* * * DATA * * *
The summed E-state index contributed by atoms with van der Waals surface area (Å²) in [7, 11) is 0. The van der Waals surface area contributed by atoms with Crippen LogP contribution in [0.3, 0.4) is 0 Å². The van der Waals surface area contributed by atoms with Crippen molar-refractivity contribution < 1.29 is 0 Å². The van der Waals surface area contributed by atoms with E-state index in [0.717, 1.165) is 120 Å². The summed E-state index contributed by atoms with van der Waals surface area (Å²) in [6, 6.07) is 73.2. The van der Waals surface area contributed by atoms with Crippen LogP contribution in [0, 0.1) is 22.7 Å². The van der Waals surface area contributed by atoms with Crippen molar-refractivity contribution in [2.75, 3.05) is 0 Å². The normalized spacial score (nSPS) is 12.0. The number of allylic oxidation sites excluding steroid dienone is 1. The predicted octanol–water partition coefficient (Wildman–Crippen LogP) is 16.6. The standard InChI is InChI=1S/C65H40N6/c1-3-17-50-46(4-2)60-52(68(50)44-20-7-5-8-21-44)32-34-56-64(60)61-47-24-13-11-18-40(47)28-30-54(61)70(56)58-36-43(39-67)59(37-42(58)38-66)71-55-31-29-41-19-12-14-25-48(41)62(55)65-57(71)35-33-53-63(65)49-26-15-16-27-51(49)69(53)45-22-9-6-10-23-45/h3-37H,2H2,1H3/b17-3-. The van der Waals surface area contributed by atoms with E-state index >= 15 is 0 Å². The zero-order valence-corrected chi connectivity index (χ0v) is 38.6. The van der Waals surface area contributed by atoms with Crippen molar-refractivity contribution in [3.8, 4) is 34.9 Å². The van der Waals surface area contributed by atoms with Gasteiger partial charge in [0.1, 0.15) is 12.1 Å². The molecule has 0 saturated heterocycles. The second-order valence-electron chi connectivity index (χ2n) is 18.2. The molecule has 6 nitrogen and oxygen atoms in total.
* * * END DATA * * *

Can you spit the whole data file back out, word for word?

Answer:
The summed E-state index contributed by atoms with van der Waals surface area (Å²) in [7, 11) is 0. The van der Waals surface area contributed by atoms with Crippen LogP contribution in [0.3, 0.4) is 0 Å². The van der Waals surface area contributed by atoms with Crippen molar-refractivity contribution < 1.29 is 0 Å². The van der Waals surface area contributed by atoms with E-state index in [0.717, 1.165) is 120 Å². The summed E-state index contributed by atoms with van der Waals surface area (Å²) in [6, 6.07) is 73.2. The van der Waals surface area contributed by atoms with Crippen LogP contribution in [0, 0.1) is 22.7 Å². The van der Waals surface area contributed by atoms with Crippen molar-refractivity contribution in [2.75, 3.05) is 0 Å². The normalized spacial score (nSPS) is 12.0. The number of allylic oxidation sites excluding steroid dienone is 1. The predicted octanol–water partition coefficient (Wildman–Crippen LogP) is 16.6. The standard InChI is InChI=1S/C65H40N6/c1-3-17-50-46(4-2)60-52(68(50)44-20-7-5-8-21-44)32-34-56-64(60)61-47-24-13-11-18-40(47)28-30-54(61)70(56)58-36-43(39-67)59(37-42(58)38-66)71-55-31-29-41-19-12-14-25-48(41)62(55)65-57(71)35-33-53-63(65)49-26-15-16-27-51(49)69(53)45-22-9-6-10-23-45/h3-37H,2H2,1H3/b17-3-. The van der Waals surface area contributed by atoms with E-state index >= 15 is 0 Å². The zero-order valence-corrected chi connectivity index (χ0v) is 38.6. The van der Waals surface area contributed by atoms with Crippen molar-refractivity contribution in [3.8, 4) is 34.9 Å². The van der Waals surface area contributed by atoms with Gasteiger partial charge in [0.1, 0.15) is 12.1 Å². The molecule has 0 saturated heterocycles. The second-order valence-electron chi connectivity index (χ2n) is 18.2. The molecule has 6 nitrogen and oxygen atoms in total.